By Joel Warner
By Michael Roberts
By Alan Prendergast
By Michael Roberts
By Michael Roberts
By Amber Taufen
By Patricia Calhoun
By William Breathes
Our town, our beautiful Denver, is being hussied up in slut skirts and hair gel just so some corporate dicks can film their next season of The Real World. Our pure mountains majesty, our folksy ways, being sullied and pranced around like some martini-infused, oversexed marionette peering into the wasted glory hole of American excess!
It's about goddamn time. Seriously, what does it take for a decent city to get sullied now and again?
Yes, we may despise The Real World, just as we hated the new kid in the neighborhood who showed up at the local dirt hills with his electric scooter and awesome Game Boy and a dad who never hit him. Sure, we might have thrown rocks at his house -- but only because we wanted to be inside his house, playing Jenga with Dad. Or, perhaps, in the Jacuzzi, dry-humping some bimbo from Fort Worth. Sure, we might sneer at The Real World coming to Denver, but on a deeper, more profound level, we desperately wanted to be a part of this celestial sphere of reality television.
And then it hit us: We could make up our own seven-person cast, with a TV crew and producers, and then spend a night out raising a spectacle.
A fake Real World. Oh, hellyes.
It actually took a lot more consideration than we imagined to assemble a phony cast of characters that could accurately fill the cliched niches found on the real Real World: farm girl, cynical rocker, intelligent inner-city girl, party chick, gay guy, frat boy, etc. Instead of a stadium full of overeager applicants, our candidates were harvested from the lukewarm margins of our staff. As normal people go, everyone is pretty decent-looking, but none of them have the ultra-hottie exteriors now mandatory on the MTV franchise.
Local filmmakers Johnny Morehouse and Ben Kronberg volunteered to work as our bogus camera crew. Craig Peña, John Killup and Juanito Tamez signed on as our beefcake security detail. Funnyman Adam Cayton-Holland and I donned clipboards and suddenly morphed into full-fledged asshole producers. And then there was the most vital piece of official paraphernalia: plastic lanyards that read "Real World." (Not with the current logo, mind you, but the scribbly old-school logo, circa 1993.)
After outfitting the cast with non-functioning wireless microphones and battery packs borrowed from Channel 12, we set off around 8 p.m. in a beat-up newspaper-delivery van to Mezcal. As our gaggle assembled around the corner, I shook off any vestiges of self-doubt and marched into the busy cantina. I waved my clipboard and cell phone, spoke authoritatively to the bartenders about "what I need" and scooted some customers off a row of stools. The restaurant was already aflutter with speculation when the cast rolled in, buffered by our security and cameras. Every neck in the restaurant craned to see the commotion while our fakers sidled up to the bar.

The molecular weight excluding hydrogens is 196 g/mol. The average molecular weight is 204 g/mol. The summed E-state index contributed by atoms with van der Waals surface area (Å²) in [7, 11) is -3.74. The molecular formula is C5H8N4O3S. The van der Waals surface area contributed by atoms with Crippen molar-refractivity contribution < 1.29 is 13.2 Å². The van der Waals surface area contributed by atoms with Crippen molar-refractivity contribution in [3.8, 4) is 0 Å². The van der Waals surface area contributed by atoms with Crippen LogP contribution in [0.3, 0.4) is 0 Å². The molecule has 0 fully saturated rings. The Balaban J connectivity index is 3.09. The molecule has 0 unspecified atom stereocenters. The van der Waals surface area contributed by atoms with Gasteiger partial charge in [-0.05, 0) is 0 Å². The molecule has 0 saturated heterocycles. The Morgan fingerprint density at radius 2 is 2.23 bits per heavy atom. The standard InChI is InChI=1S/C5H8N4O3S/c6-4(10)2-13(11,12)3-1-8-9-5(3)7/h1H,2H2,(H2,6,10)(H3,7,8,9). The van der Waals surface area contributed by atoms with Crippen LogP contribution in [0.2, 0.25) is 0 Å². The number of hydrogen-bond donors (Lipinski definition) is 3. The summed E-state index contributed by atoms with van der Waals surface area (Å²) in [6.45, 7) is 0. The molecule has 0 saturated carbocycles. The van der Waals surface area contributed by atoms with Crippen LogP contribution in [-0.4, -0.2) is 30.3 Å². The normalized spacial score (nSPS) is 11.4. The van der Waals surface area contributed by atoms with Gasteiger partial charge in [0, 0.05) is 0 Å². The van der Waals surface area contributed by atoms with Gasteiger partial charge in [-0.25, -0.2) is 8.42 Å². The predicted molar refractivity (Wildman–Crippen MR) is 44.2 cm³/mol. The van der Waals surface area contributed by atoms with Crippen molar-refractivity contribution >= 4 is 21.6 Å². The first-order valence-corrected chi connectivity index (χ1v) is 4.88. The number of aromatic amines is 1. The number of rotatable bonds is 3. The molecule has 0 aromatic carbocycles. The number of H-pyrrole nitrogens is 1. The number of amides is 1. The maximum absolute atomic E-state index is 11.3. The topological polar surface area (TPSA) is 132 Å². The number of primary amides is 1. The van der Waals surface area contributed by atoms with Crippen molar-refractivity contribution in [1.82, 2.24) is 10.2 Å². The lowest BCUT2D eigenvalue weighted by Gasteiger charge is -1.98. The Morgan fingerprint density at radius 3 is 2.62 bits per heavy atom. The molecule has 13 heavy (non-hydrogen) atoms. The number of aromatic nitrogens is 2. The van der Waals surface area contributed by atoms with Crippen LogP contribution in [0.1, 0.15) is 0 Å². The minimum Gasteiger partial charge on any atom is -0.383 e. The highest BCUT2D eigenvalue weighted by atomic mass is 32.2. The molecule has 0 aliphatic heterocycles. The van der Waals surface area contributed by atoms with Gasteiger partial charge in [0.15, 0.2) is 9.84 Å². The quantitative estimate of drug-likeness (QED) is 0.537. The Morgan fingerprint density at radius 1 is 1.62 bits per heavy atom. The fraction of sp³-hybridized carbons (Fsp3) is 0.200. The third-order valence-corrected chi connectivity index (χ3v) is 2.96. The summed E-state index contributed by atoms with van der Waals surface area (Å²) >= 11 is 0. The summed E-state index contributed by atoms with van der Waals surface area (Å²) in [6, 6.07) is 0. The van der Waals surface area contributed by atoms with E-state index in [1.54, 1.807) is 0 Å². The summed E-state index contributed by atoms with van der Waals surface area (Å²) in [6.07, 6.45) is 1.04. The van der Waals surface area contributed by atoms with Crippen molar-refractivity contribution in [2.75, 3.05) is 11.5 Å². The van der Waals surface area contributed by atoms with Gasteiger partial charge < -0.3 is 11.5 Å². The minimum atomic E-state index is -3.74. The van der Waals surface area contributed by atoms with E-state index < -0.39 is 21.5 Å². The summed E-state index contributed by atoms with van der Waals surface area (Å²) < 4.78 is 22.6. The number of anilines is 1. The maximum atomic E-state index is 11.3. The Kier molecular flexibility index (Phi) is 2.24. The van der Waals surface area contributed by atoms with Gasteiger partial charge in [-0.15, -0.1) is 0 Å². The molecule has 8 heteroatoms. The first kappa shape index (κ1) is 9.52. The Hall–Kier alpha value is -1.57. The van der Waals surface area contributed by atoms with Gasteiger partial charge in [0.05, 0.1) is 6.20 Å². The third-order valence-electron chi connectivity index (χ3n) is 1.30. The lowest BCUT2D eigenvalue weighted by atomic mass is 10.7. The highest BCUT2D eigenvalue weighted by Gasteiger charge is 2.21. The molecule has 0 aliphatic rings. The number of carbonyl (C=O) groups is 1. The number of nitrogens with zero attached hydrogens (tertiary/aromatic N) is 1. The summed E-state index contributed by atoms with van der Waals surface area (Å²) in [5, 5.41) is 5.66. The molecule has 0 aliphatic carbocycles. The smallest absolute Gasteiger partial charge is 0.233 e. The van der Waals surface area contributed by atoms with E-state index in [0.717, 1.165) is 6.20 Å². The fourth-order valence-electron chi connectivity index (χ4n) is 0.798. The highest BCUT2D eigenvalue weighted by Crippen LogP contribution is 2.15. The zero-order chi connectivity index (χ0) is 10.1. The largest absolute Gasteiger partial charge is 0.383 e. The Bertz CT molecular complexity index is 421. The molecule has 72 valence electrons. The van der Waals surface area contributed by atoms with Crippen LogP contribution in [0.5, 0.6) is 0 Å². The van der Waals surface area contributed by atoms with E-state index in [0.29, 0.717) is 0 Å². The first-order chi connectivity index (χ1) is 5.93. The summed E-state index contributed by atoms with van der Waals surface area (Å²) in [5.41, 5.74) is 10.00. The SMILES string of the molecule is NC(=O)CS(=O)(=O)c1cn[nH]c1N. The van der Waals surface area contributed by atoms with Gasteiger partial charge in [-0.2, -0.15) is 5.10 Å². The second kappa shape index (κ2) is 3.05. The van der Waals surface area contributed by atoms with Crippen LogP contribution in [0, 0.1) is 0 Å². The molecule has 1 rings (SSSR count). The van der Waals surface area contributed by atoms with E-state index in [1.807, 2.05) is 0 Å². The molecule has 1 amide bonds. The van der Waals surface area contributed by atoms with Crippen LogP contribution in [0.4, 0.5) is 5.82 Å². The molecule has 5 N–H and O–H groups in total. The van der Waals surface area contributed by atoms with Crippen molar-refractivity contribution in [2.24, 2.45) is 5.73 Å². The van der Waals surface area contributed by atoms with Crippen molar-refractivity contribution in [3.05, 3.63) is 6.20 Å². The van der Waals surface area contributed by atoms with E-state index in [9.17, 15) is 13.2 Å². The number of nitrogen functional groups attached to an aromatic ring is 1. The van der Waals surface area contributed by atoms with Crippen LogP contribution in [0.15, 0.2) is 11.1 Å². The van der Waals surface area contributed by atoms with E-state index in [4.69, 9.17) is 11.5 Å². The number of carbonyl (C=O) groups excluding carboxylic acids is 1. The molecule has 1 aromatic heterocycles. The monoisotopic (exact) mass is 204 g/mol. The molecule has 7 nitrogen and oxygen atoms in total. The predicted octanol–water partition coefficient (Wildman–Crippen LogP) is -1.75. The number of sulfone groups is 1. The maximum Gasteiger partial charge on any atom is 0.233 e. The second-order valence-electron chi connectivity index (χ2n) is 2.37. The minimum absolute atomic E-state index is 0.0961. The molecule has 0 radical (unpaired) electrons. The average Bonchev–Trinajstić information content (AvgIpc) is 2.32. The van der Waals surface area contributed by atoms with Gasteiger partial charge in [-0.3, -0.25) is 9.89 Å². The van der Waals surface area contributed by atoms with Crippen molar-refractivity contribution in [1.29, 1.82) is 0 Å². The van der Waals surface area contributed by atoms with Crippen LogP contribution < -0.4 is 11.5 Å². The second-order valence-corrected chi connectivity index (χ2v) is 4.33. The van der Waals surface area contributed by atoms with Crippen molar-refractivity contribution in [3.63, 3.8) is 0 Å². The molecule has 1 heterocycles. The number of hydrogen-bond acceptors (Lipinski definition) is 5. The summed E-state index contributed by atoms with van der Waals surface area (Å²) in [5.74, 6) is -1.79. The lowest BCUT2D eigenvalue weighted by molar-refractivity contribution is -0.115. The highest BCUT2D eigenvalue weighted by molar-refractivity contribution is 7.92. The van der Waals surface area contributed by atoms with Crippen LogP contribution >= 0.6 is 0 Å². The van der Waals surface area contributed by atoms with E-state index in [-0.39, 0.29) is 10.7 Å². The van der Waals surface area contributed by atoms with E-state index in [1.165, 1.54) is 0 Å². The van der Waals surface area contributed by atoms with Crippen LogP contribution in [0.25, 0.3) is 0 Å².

"Oh, my God!" exclaimed two young women. "No. Way." It was barely 8:20 p.m., and they were already slurring drunk. "You're The Real World!"
Every time a bystander talked to one of the pretend cast members or got anywhere near a camera shot, I swooped in with a Real World filming release waiver. "If you don't sign it, we'll have to blur out your face on national television," I told them in my best asshole-producer voice. After I got the bartender to fix up the cast with a round of tequila shots and beers, the ball really got rolling. Instantly, T.J. "whiteboy rapper" from Rochester had the two drunk women sitting on his lap and mugging for the camera like some horrible Girls Gone Wild throwback. When a drink-ordering patron made the mistake of stepping in front of the camera, one of the women turned and muttered, "Don't fuck this up for me. I'm going to be on MTV no matter what it takes."
After 45 minutes of boozing, we took our throng out the door. As we passed, the hipsters at the Goosetown Tavern scowled and flipped us off, but we didn't care. We were walking on sunshine. "I seriously cannot believe how easy that was," said "farm girl" Molly. "No one even questioned a single thing."
Our group of un-extraordinary twenty-somethings had been instantaneously transformed into pseudo-celebrities merely by virtue of cameras, clipboards and lanyards.
"Hi, this is Adam. I'm with The Real World," my fellow producer said into his cell phone as our van headed to Govnr's Park Restaurant and Tavern. "Yeah, we're going to be down there in fifteen minutes. Can you set aside an area for us?"
Again, I walked into the crowded bar ahead of the others and discovered that the management had already reserved an entire area of couches for our exclusive use. Word had apparently spread among the natives that the Real World cast was showing up. When Team Sham strode in with camera lenses blazing, the bar-goers glanced up and then looked away quickly, trying to pretend they weren't interested. Later, they sidled up to the security staff, hoping that flirting with the boys would get them into the inner circle.